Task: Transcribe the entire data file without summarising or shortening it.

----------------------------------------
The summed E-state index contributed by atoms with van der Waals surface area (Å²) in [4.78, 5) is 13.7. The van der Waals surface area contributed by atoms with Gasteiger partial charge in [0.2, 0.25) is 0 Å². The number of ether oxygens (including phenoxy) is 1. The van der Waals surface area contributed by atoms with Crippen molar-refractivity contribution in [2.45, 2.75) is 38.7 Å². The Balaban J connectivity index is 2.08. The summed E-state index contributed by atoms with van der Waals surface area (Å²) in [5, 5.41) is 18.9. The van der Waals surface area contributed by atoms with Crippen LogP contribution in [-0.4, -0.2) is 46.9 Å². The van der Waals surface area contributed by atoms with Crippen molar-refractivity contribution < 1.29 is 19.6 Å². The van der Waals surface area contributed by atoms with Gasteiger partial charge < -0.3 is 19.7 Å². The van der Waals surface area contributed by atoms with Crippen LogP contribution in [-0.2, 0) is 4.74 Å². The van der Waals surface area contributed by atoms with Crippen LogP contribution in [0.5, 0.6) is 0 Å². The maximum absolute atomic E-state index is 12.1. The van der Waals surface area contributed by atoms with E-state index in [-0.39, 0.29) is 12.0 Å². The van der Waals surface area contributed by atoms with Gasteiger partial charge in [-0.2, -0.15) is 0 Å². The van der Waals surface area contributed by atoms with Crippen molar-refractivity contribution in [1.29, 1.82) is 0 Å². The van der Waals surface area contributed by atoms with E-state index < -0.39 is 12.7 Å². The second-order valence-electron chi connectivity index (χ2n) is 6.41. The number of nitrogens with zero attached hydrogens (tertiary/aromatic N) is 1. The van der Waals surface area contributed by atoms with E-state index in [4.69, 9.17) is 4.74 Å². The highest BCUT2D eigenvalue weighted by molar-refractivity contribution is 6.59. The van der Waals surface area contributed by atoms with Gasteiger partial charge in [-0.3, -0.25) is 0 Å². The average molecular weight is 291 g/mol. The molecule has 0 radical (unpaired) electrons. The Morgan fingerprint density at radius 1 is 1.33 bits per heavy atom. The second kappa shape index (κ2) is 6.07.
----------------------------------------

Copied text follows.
The summed E-state index contributed by atoms with van der Waals surface area (Å²) in [4.78, 5) is 13.7. The van der Waals surface area contributed by atoms with Gasteiger partial charge in [0.2, 0.25) is 0 Å². The number of ether oxygens (including phenoxy) is 1. The van der Waals surface area contributed by atoms with Crippen molar-refractivity contribution in [2.45, 2.75) is 38.7 Å². The Balaban J connectivity index is 2.08. The summed E-state index contributed by atoms with van der Waals surface area (Å²) in [5, 5.41) is 18.9. The van der Waals surface area contributed by atoms with Crippen LogP contribution in [-0.4, -0.2) is 46.9 Å². The van der Waals surface area contributed by atoms with Crippen molar-refractivity contribution < 1.29 is 19.6 Å². The van der Waals surface area contributed by atoms with Gasteiger partial charge < -0.3 is 19.7 Å². The van der Waals surface area contributed by atoms with Crippen LogP contribution in [-0.2, 0) is 4.74 Å². The van der Waals surface area contributed by atoms with Crippen LogP contribution in [0.5, 0.6) is 0 Å². The maximum absolute atomic E-state index is 12.1. The van der Waals surface area contributed by atoms with E-state index in [-0.39, 0.29) is 12.0 Å². The van der Waals surface area contributed by atoms with Gasteiger partial charge in [-0.2, -0.15) is 0 Å². The van der Waals surface area contributed by atoms with Crippen molar-refractivity contribution in [1.29, 1.82) is 0 Å². The van der Waals surface area contributed by atoms with E-state index < -0.39 is 12.7 Å². The second-order valence-electron chi connectivity index (χ2n) is 6.41. The number of nitrogens with zero attached hydrogens (tertiary/aromatic N) is 1. The van der Waals surface area contributed by atoms with E-state index in [4.69, 9.17) is 4.74 Å². The highest BCUT2D eigenvalue weighted by molar-refractivity contribution is 6.59. The van der Waals surface area contributed by atoms with Gasteiger partial charge in [-0.3, -0.25) is 0 Å². The average molecular weight is 291 g/mol. The molecule has 0 radical (unpaired) electrons. The Morgan fingerprint density at radius 1 is 1.33 bits per heavy atom. The second kappa shape index (κ2) is 6.07.